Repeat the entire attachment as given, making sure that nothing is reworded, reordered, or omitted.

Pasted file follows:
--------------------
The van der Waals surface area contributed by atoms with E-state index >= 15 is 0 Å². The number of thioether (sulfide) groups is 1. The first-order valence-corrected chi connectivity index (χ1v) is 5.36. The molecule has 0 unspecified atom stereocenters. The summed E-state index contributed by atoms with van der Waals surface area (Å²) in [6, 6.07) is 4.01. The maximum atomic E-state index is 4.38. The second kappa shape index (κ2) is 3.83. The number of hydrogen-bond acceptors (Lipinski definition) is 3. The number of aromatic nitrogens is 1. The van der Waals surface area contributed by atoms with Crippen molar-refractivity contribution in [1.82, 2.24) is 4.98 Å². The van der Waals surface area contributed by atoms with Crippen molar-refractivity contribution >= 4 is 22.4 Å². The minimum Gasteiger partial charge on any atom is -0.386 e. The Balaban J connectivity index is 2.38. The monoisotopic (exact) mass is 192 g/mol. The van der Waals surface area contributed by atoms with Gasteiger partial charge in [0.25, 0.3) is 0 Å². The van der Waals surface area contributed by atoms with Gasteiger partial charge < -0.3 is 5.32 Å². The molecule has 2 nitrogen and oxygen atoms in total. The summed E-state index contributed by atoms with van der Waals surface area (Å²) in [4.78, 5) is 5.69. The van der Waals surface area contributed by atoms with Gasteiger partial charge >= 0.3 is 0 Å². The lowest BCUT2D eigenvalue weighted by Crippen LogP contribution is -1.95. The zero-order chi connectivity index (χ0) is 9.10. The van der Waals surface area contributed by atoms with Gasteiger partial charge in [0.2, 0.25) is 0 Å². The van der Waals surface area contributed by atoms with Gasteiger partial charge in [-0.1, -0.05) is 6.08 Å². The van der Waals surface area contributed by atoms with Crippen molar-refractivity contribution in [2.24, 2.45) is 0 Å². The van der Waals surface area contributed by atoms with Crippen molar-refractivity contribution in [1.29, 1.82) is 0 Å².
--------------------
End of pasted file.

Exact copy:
The van der Waals surface area contributed by atoms with E-state index >= 15 is 0 Å². The number of thioether (sulfide) groups is 1. The first-order valence-corrected chi connectivity index (χ1v) is 5.36. The molecule has 0 unspecified atom stereocenters. The summed E-state index contributed by atoms with van der Waals surface area (Å²) in [6, 6.07) is 4.01. The maximum atomic E-state index is 4.38. The second kappa shape index (κ2) is 3.83. The number of hydrogen-bond acceptors (Lipinski definition) is 3. The number of aromatic nitrogens is 1. The van der Waals surface area contributed by atoms with Crippen molar-refractivity contribution in [1.82, 2.24) is 4.98 Å². The van der Waals surface area contributed by atoms with Crippen molar-refractivity contribution >= 4 is 22.4 Å². The minimum Gasteiger partial charge on any atom is -0.386 e. The Balaban J connectivity index is 2.38. The monoisotopic (exact) mass is 192 g/mol. The van der Waals surface area contributed by atoms with Gasteiger partial charge in [0.25, 0.3) is 0 Å². The van der Waals surface area contributed by atoms with Gasteiger partial charge < -0.3 is 5.32 Å². The molecule has 2 nitrogen and oxygen atoms in total. The summed E-state index contributed by atoms with van der Waals surface area (Å²) in [4.78, 5) is 5.69. The van der Waals surface area contributed by atoms with Gasteiger partial charge >= 0.3 is 0 Å². The lowest BCUT2D eigenvalue weighted by Crippen LogP contribution is -1.95. The zero-order chi connectivity index (χ0) is 9.10. The van der Waals surface area contributed by atoms with Gasteiger partial charge in [0.2, 0.25) is 0 Å². The van der Waals surface area contributed by atoms with Gasteiger partial charge in [-0.1, -0.05) is 6.08 Å². The van der Waals surface area contributed by atoms with Crippen molar-refractivity contribution in [2.24, 2.45) is 0 Å². The van der Waals surface area contributed by atoms with Crippen molar-refractivity contribution in [1.29, 1.82) is 0 Å².